Microsoft.NET is Microsoft's stunning new technology. Note the .NET. That's Microsoft Innovation at work, it is.

What is it, you ask? Microsoft.NET is, basically, pay-per-view software. You suck whatever it is you want to use (MSN, Visual Studio, or Microsoft Office, for instance) straight off a microsoft server. You can also connect to a local server, if you're into that sort of thing. Bet that costs extra, eh? Neh. (or, as my dad puts it, "Only pennies a day!")

To do all the advanced GUI goodness, it uses proprietary standards, because HTML isn't too great at GUIs. Sure, HTML is ok, but it just can't handle Microsoft GUIs, which are not sparse. Of course, I bet that it just so happens that IE is the only product which will support this.

Even if it doesn't, it doesn't matter, because of what microsoft.NET means for Microsoft.

You see, microsoft.NET frees Microsoft from their Operating System Division. This has tremendous consequences for, say, the DOJ, because it means that the success of the Microsoft Applications Corporation will be independent of the Operating System Division. In other words, the microsoft division is moot, because Microsoft is becoming OS-independent (for the client-side stuff).

This is what the Halloween Documents were referring to. This is a huge step in making protocols proprietary, and preventing just anyone from writing clients. Y'see, with microsoft.NET, they are taking open protocols and wrapping them so that they are part of a closed protocol.

"Software as a service ... delivered over the Internet"

Microsoft .NET is about "web services."

Microsoft views the current Internet model as equivalent to a 1960s mainframe model of computing. The Web presents a centralized data model, in which data is pulled from one database or data center, and presented in a read-only dumb terminal fashion to the end user, who cannot edit it or annotate it. The many benefits of the PC revolution, they say, have been lost on the Internet.

Web services, they say, will bring power back to the user. End users will have full control over their content, with integrated, collaborative services that share data and work together through a common interface API. All securely, of course.

.NET is to be a component based solution. Using technology descended from COM, developers create services that are hosted on the server side. In a "loosely-coupled" model, these services can discover each other via UDDI and then interact using protocols based on SOAP. Services can live on different servers, or totally different web sites. Microsoft contrasts this model to the tightly coupled J2EE model of n-tier web development, where all of the tiers must be hosted on the same web site.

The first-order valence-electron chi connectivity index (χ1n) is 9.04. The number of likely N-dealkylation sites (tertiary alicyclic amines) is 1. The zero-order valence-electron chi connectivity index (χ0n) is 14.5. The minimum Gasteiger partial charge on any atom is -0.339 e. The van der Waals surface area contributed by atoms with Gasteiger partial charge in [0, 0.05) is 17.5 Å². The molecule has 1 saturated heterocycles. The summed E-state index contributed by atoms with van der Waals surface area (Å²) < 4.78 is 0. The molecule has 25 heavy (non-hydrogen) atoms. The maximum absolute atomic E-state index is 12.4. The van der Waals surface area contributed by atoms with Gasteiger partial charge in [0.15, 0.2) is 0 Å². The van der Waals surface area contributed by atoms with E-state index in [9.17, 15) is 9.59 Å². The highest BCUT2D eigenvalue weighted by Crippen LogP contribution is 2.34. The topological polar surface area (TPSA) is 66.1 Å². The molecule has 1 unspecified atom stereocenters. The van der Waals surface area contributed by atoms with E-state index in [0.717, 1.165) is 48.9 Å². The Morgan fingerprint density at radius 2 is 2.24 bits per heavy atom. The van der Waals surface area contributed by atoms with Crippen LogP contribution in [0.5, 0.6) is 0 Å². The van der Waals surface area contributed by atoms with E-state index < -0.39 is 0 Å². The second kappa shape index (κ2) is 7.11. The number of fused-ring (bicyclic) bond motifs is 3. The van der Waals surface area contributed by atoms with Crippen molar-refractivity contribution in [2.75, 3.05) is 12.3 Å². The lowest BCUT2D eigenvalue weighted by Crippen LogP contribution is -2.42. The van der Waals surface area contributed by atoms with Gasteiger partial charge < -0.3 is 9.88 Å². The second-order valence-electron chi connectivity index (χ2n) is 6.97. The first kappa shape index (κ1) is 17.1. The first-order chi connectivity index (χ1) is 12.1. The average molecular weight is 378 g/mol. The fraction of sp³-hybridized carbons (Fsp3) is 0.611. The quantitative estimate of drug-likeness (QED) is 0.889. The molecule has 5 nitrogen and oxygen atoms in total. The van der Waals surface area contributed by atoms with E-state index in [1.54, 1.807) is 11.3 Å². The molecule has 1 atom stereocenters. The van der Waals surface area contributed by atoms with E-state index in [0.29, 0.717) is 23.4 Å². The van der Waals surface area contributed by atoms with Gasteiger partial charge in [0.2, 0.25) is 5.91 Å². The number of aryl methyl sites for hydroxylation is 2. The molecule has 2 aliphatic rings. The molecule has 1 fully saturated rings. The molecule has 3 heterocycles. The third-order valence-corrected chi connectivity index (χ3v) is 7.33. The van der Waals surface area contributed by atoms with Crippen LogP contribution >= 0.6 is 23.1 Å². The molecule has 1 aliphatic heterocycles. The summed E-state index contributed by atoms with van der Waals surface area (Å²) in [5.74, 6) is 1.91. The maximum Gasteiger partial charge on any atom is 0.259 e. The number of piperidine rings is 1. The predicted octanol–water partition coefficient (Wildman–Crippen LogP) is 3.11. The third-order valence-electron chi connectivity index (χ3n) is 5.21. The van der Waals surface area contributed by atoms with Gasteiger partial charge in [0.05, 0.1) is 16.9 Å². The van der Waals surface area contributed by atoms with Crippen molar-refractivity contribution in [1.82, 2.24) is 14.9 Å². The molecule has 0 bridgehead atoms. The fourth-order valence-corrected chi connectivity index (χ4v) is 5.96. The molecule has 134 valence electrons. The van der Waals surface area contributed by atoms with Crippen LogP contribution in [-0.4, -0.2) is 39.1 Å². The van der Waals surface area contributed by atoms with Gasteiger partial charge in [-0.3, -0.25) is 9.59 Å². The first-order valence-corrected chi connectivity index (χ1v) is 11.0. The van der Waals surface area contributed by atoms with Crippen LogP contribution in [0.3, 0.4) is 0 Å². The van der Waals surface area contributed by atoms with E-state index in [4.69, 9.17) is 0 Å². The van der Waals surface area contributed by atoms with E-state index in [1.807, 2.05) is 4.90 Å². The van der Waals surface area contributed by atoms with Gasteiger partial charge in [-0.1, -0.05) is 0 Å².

In 2001, Microsoft reached an agreement with eBay to implement a set of .NET services for the famous e-tailer.

Another component of the .NET vision is integrating multiple devices. Microsoft envisions a world where palmtop and mobile devices use .NET as the data repository which they share and synch up from as needed.

In 2002, Sun Microsystems announced the SunOne program to counter .NET.

See also .NET. For Microsoft's official story, see

Microsoft .NET was conceived long before Web Services existed and is intended to achieve a far greater revolution than merely pay-per-view software.

Microsoft .NET is principally about 3 things.
1. A vision to mobilise and motivate the troops.

2. A new technology to create a discontinuity, define a "before" and "after", avoid the need for backward compatibility (and incidentally sell upgrades), give Microsoft a chance to dominate the Internet.

3. A growing set of specific pieces of software, showing staff, developers and the public what can be achieved (and incidentally creating new revenue streams).

They did it 10 years ago with Windows; they hope to do it again. The similarity to Java is no coincidence, in the same way that Windows was adapted from the MacIntosh. In almost every conceivable technical detail .NET is better than Java, as you would expect. Smart people learn.

The incorporation of XML, relationship to Web Services and dalliance with software rental are largely coincidental, things that happened in the market place and just got shoehorned into .NET as convenient.

Just remember one thing: all Microsoft ever wants to do is sell more Windows.

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